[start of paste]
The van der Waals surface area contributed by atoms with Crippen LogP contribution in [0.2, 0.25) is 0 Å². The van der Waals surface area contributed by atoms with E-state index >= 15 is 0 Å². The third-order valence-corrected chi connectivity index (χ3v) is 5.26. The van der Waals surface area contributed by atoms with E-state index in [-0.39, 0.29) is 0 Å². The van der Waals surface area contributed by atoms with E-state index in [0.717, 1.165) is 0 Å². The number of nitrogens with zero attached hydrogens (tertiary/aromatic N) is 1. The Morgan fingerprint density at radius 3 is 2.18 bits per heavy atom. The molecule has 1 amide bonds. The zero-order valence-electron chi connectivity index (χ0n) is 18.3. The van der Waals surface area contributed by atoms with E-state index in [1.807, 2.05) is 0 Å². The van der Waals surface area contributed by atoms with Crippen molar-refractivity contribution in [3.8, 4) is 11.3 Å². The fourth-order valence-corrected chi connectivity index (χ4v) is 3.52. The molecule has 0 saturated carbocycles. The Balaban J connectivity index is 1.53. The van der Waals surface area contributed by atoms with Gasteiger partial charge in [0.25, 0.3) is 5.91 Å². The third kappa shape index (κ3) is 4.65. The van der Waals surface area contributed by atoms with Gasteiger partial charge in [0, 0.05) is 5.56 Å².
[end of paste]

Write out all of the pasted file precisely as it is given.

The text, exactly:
The van der Waals surface area contributed by atoms with Crippen LogP contribution in [0.2, 0.25) is 0 Å². The van der Waals surface area contributed by atoms with E-state index >= 15 is 0 Å². The third-order valence-corrected chi connectivity index (χ3v) is 5.26. The van der Waals surface area contributed by atoms with E-state index in [-0.39, 0.29) is 0 Å². The van der Waals surface area contributed by atoms with E-state index in [0.717, 1.165) is 0 Å². The number of nitrogens with zero attached hydrogens (tertiary/aromatic N) is 1. The Morgan fingerprint density at radius 3 is 2.18 bits per heavy atom. The molecule has 1 amide bonds. The zero-order valence-electron chi connectivity index (χ0n) is 18.3. The van der Waals surface area contributed by atoms with E-state index in [1.807, 2.05) is 0 Å². The van der Waals surface area contributed by atoms with Crippen molar-refractivity contribution in [3.8, 4) is 11.3 Å². The fourth-order valence-corrected chi connectivity index (χ4v) is 3.52. The molecule has 0 saturated carbocycles. The Balaban J connectivity index is 1.53. The van der Waals surface area contributed by atoms with Gasteiger partial charge in [0.25, 0.3) is 5.91 Å². The third kappa shape index (κ3) is 4.65. The van der Waals surface area contributed by atoms with Gasteiger partial charge in [0, 0.05) is 5.56 Å².